MANCHESTER - We've all been there at one point or another.

Whether it's amazingly good news that sends you into a state of euphoria, or a devastating development that brings on feelings of despair and depression, emotional "intelligence" has a way of trumping the rational sort, for awhile at least. Sometimes that lasts for a short period of time; other times for what seems like an eternity.

In between those extremes are many other points along an emotional spectrum that influence our thoughts and behaviors. What is going on inside your head as you process those feelings? Answering, or at least shedding some light on how the hard-wired connection between the the brain and emotional control will be the topic of the next First Wednesdays discussion - and the first of 2014. It will be led by Dr. Paul Whalen, a professor of psychology at Dartmouth College.

"I think it's helpful to visualize what's going on inside your head when you're being emotional," he said in a recent phone interview. "It ends up being therapeutic; at least it does for me."

One of his areas of special interest is anxiety disorder, and using advanced and modern day brain scanning and imaging techniques it's possible to isolate certain "markers" within the brain to detect brain activity.

Those markers can point out differences in people who respond to anxiety in a jumpier or more nervous way than other people do, he said. Anxiety is commonplace - everyone experiences it eventually and sometimes frequently. Everyone can relate to it, he said.

"It's really a question of understanding the difference between being anxious sometimes and having a general anxiety disorder," he said. "There are things we all do - the question is how often are you doing them and are we doing them to a degree where they are functionally impairing your life?" An important route towards controlling anxiety, or some other emotion that tips you off-center, is insight into what's going inside your head that drives or produces these feelings.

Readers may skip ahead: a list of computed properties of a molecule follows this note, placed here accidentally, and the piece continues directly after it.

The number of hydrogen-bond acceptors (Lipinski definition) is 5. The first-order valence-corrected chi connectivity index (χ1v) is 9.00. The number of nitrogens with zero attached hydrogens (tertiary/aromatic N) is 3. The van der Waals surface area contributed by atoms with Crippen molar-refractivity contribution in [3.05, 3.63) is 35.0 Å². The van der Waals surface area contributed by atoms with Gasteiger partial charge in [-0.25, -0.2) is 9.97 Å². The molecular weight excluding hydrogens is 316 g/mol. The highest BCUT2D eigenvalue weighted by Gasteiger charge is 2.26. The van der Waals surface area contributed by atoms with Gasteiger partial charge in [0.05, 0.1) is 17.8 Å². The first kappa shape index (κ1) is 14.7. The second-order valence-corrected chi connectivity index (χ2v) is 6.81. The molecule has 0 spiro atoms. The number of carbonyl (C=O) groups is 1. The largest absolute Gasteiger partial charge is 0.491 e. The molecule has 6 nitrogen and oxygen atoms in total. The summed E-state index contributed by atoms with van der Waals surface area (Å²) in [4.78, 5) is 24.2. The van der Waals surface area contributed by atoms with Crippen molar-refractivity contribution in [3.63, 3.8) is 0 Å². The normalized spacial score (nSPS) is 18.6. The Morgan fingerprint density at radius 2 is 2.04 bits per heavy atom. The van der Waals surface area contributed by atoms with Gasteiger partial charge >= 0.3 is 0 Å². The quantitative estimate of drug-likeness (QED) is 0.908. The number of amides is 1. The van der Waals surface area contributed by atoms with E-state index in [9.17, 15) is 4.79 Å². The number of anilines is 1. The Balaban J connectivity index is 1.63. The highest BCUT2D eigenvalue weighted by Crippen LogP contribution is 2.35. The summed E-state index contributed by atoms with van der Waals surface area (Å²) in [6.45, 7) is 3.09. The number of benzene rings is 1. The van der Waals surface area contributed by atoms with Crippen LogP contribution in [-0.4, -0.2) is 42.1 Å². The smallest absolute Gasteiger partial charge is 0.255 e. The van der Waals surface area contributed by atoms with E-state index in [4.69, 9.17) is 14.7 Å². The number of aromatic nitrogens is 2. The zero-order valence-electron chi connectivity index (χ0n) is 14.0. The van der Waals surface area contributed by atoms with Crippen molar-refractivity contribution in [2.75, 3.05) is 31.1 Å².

Many people don't have a sufficient insight into what they are doing, he said, adding that studying the body - and he has earned a doctorate in physiological psychology - is a good way to understand behavior.

In the early 1990s, a technique for mapping brain activity known as functional magnetic resonance imaging (fMRI) came into wide use that opened a new window into how the mind and its component parts behaved. It employs a technology that measures brain activity by detecting associated changes in blood flow. Scientists have long understood that there is a close connection between blood flow and the degree to which neurons in the brain become active.

At a brain imaging laboratory where Whalen works, he uses a technique that involves having groups of people look at facial expressions to determine how their brain reacts. This disarmingly simple-sounding method is effective and revealing, he said.

"A lot of the talk (at his First Wednesdays lecture) will be about what your brain looks like when it sees other human beings showing facial expressions - we can tell a lot about your biases. . . . . through something as simple as a facial expression."

Whalen's talk will start at 7 p.m. on Wednesday, Jan. 8. It will take place at the First Congregational Church in Manchester Village. Admission is free and the talks are open to the public.

First Wednesdays is a program run by the Vermont Humanities Council and hosted locally by the Mark Skinner Library. Local sponsors include The Perfect Wife Restaurant and Tavern, The Spiral Press Cafe and Vermont Renewable Fuels.

For more information about upcoming First Wednesdays events, call the library at 802-362-2607.